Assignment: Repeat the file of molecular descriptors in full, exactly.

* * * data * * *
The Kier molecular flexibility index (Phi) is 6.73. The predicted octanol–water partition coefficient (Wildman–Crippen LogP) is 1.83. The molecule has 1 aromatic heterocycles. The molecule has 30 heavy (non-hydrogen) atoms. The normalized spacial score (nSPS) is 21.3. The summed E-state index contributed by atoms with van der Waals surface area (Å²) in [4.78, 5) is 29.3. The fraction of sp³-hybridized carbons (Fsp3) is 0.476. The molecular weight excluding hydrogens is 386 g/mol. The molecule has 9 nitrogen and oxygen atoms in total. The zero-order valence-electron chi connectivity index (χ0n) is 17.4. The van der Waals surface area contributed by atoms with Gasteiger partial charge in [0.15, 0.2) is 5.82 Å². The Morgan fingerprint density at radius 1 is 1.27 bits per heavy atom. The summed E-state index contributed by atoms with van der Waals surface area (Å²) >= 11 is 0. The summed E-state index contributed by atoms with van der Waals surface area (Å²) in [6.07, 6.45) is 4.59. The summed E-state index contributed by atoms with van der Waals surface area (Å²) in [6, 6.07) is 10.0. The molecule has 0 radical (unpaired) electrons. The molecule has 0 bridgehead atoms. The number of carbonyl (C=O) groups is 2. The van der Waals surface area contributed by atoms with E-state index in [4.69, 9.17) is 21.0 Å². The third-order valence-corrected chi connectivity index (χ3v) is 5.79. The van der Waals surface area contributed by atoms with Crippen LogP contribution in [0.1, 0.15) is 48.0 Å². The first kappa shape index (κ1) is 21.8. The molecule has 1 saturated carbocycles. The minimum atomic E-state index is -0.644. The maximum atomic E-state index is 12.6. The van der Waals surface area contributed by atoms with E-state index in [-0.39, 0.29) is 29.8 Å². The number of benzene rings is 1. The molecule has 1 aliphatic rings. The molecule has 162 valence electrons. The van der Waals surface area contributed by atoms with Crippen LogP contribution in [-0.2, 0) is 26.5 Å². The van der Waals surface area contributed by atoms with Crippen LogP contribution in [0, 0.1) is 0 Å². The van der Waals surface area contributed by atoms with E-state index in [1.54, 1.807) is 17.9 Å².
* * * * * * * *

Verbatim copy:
The Kier molecular flexibility index (Phi) is 6.73. The predicted octanol–water partition coefficient (Wildman–Crippen LogP) is 1.83. The molecule has 1 aromatic heterocycles. The molecule has 30 heavy (non-hydrogen) atoms. The normalized spacial score (nSPS) is 21.3. The summed E-state index contributed by atoms with van der Waals surface area (Å²) in [4.78, 5) is 29.3. The fraction of sp³-hybridized carbons (Fsp3) is 0.476. The molecular weight excluding hydrogens is 386 g/mol. The molecule has 9 nitrogen and oxygen atoms in total. The zero-order valence-electron chi connectivity index (χ0n) is 17.4. The van der Waals surface area contributed by atoms with Gasteiger partial charge in [0.15, 0.2) is 5.82 Å². The Morgan fingerprint density at radius 1 is 1.27 bits per heavy atom. The summed E-state index contributed by atoms with van der Waals surface area (Å²) >= 11 is 0. The summed E-state index contributed by atoms with van der Waals surface area (Å²) in [6.07, 6.45) is 4.59. The summed E-state index contributed by atoms with van der Waals surface area (Å²) in [6, 6.07) is 10.0. The molecule has 0 radical (unpaired) electrons. The molecule has 0 bridgehead atoms. The number of carbonyl (C=O) groups is 2. The van der Waals surface area contributed by atoms with E-state index in [4.69, 9.17) is 21.0 Å². The third-order valence-corrected chi connectivity index (χ3v) is 5.79. The van der Waals surface area contributed by atoms with Crippen LogP contribution in [0.1, 0.15) is 48.0 Å². The first kappa shape index (κ1) is 21.8. The molecule has 1 saturated carbocycles. The minimum atomic E-state index is -0.644. The maximum atomic E-state index is 12.6. The van der Waals surface area contributed by atoms with E-state index in [-0.39, 0.29) is 29.8 Å². The number of benzene rings is 1. The molecule has 1 aliphatic rings. The molecule has 162 valence electrons. The van der Waals surface area contributed by atoms with Crippen LogP contribution in [-0.2, 0) is 26.5 Å². The van der Waals surface area contributed by atoms with Crippen LogP contribution in [0, 0.1) is 0 Å². The van der Waals surface area contributed by atoms with E-state index in [1.54, 1.807) is 17.9 Å².